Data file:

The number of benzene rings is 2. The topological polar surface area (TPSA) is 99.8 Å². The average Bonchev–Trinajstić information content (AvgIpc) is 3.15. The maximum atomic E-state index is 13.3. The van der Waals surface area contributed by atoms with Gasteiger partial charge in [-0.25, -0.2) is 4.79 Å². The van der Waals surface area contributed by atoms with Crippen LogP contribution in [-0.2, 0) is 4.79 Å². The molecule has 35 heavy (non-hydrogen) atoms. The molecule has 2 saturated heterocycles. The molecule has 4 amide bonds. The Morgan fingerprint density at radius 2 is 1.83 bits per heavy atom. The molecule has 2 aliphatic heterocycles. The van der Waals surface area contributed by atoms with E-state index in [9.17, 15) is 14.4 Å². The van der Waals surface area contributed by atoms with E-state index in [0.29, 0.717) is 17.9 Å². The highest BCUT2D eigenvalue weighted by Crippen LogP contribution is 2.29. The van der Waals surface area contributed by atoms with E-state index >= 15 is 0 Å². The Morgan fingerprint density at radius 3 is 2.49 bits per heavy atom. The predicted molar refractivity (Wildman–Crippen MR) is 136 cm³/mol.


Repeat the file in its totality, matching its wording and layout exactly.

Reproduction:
The number of benzene rings is 2. The topological polar surface area (TPSA) is 99.8 Å². The average Bonchev–Trinajstić information content (AvgIpc) is 3.15. The maximum atomic E-state index is 13.3. The van der Waals surface area contributed by atoms with Gasteiger partial charge in [-0.25, -0.2) is 4.79 Å². The van der Waals surface area contributed by atoms with Crippen LogP contribution in [-0.2, 0) is 4.79 Å². The molecule has 35 heavy (non-hydrogen) atoms. The molecule has 2 saturated heterocycles. The molecule has 4 amide bonds. The Morgan fingerprint density at radius 2 is 1.83 bits per heavy atom. The molecule has 2 aliphatic heterocycles. The van der Waals surface area contributed by atoms with E-state index in [9.17, 15) is 14.4 Å². The van der Waals surface area contributed by atoms with E-state index in [0.29, 0.717) is 17.9 Å². The highest BCUT2D eigenvalue weighted by Crippen LogP contribution is 2.29. The van der Waals surface area contributed by atoms with E-state index >= 15 is 0 Å². The Morgan fingerprint density at radius 3 is 2.49 bits per heavy atom. The predicted molar refractivity (Wildman–Crippen MR) is 136 cm³/mol.